As we all know, these elegant waders were once like the proverbial rocking horse dung but in recent years have become relatively common with breeding colonies now being found at Leighton Moss, Marshside and a few other north west locations.
So, not only was this a patch tick for Ray but also something well worth following up as far as I was concerned!
Consequently I headed off down there this morning, first checking the pools. Following an absence of several weeks a pair of little grebe were back in residence - they have bred this late at Aldcliffe in the past, so you never know.... The tufted duck pair remain but I have abandoned any thoughts of late nesting by this duo. Otherwise it was pretty unremarkable until a flock of 5 wigeon came flying over the pools before turning around around and heading back toward the river.
Once at Marsh Point I did a thorough scan of the river but alas no black-and-white bentbills were to be seen, though a little egret was prowling along the water's edge.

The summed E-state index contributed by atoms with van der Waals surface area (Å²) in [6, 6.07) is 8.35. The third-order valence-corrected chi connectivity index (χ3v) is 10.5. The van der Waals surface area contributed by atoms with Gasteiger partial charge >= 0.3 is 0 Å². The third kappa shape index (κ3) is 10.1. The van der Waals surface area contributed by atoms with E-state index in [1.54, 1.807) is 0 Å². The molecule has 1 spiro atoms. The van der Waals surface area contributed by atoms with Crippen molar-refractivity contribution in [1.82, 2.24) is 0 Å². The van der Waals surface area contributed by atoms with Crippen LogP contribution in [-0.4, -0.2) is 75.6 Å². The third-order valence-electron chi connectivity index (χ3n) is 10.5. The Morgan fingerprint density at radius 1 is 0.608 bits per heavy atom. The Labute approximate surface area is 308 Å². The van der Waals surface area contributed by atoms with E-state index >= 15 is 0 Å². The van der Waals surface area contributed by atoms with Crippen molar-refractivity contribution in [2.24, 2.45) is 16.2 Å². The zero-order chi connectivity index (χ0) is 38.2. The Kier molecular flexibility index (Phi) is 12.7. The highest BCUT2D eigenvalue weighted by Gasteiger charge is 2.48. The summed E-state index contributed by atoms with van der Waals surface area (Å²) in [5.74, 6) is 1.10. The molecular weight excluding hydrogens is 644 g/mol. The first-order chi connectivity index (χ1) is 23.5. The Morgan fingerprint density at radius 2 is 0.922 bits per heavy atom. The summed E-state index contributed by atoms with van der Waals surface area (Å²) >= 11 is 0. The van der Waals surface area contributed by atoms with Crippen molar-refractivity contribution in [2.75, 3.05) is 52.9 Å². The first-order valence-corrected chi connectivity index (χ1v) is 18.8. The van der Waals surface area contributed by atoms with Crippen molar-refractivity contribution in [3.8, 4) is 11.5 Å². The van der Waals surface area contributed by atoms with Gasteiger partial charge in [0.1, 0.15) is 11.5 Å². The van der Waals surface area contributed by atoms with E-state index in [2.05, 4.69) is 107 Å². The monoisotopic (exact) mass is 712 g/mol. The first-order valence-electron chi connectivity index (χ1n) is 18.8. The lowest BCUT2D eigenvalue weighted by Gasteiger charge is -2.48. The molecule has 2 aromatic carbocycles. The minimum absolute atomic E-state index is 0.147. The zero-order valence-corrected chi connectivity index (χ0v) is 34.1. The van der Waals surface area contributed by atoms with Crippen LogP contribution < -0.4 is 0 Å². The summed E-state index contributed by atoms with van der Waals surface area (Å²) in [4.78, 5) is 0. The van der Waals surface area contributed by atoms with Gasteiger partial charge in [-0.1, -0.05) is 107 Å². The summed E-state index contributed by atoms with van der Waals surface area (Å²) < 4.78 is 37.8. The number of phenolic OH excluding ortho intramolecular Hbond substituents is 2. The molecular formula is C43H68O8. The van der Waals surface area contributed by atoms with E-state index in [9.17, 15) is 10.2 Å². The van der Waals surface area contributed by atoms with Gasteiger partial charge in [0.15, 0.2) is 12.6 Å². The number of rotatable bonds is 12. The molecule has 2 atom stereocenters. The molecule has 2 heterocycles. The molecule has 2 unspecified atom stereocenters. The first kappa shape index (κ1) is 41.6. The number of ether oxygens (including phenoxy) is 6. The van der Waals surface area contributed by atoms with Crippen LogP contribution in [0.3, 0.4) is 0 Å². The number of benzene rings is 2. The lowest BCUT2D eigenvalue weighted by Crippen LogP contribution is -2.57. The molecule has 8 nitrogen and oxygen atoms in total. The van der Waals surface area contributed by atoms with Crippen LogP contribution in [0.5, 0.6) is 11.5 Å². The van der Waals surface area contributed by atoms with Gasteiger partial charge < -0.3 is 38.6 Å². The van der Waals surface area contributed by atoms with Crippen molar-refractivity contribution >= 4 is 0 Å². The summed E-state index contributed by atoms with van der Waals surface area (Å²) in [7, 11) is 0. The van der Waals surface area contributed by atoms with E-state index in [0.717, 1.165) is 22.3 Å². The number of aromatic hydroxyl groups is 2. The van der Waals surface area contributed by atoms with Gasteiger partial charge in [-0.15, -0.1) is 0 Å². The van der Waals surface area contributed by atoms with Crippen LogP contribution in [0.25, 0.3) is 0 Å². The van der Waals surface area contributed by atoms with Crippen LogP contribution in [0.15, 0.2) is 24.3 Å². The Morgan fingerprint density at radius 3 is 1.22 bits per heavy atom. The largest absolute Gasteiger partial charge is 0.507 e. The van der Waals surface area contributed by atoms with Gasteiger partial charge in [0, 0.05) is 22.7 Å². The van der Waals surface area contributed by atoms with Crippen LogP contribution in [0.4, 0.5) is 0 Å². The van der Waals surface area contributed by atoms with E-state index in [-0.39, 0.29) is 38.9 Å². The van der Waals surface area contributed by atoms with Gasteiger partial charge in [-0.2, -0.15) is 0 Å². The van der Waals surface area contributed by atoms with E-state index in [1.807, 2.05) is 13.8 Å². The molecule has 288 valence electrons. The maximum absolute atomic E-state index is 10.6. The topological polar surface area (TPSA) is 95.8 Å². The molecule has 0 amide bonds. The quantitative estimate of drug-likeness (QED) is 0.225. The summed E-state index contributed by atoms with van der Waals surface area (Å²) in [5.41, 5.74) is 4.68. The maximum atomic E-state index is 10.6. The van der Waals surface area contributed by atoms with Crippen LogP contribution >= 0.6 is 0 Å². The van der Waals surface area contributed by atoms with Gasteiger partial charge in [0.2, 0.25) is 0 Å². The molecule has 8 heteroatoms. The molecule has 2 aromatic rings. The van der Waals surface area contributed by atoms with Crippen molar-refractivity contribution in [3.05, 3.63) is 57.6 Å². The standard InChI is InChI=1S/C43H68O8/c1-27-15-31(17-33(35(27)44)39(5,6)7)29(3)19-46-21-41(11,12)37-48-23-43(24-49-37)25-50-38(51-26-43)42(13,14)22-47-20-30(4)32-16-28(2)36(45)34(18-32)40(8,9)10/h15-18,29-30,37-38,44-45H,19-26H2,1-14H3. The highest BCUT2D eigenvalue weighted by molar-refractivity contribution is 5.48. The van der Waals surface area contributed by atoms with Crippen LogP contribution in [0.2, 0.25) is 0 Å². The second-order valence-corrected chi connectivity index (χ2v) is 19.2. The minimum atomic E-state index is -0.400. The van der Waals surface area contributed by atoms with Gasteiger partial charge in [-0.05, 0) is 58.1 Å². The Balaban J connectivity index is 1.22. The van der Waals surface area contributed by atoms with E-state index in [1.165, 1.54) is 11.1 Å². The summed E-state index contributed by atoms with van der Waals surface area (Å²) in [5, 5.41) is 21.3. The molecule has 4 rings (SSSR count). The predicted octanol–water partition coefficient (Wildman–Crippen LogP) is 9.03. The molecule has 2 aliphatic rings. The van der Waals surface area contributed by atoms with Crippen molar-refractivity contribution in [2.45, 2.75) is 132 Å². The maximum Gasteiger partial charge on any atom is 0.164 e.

Along the cycle track things were fairly quiet until I bumped into the aforementioned Ray Hobbs and his hound at the Wildfowlers' Pools. We had a chat and after a while went our separate ways, me heading to Stodday.
I checked the Flood as I passed but it was birdless.
Looks like little ringed plover have had a dud year as I suspected, with no sign of any chicks at all so far and now not even any adults to be found in the Aldcliffe area. It's pretty depressing that with 3 pairs we didn't even get a single bird fledged...
|Six of the seven avocets on the Lune|
Before heading home I checked the river at Marsh Point one more time and bingo! The magnificent seven avocets were feeding along the receding tide opposite Snatchems. I got a couple of distant shots, as you can see here. Let wader migration begin!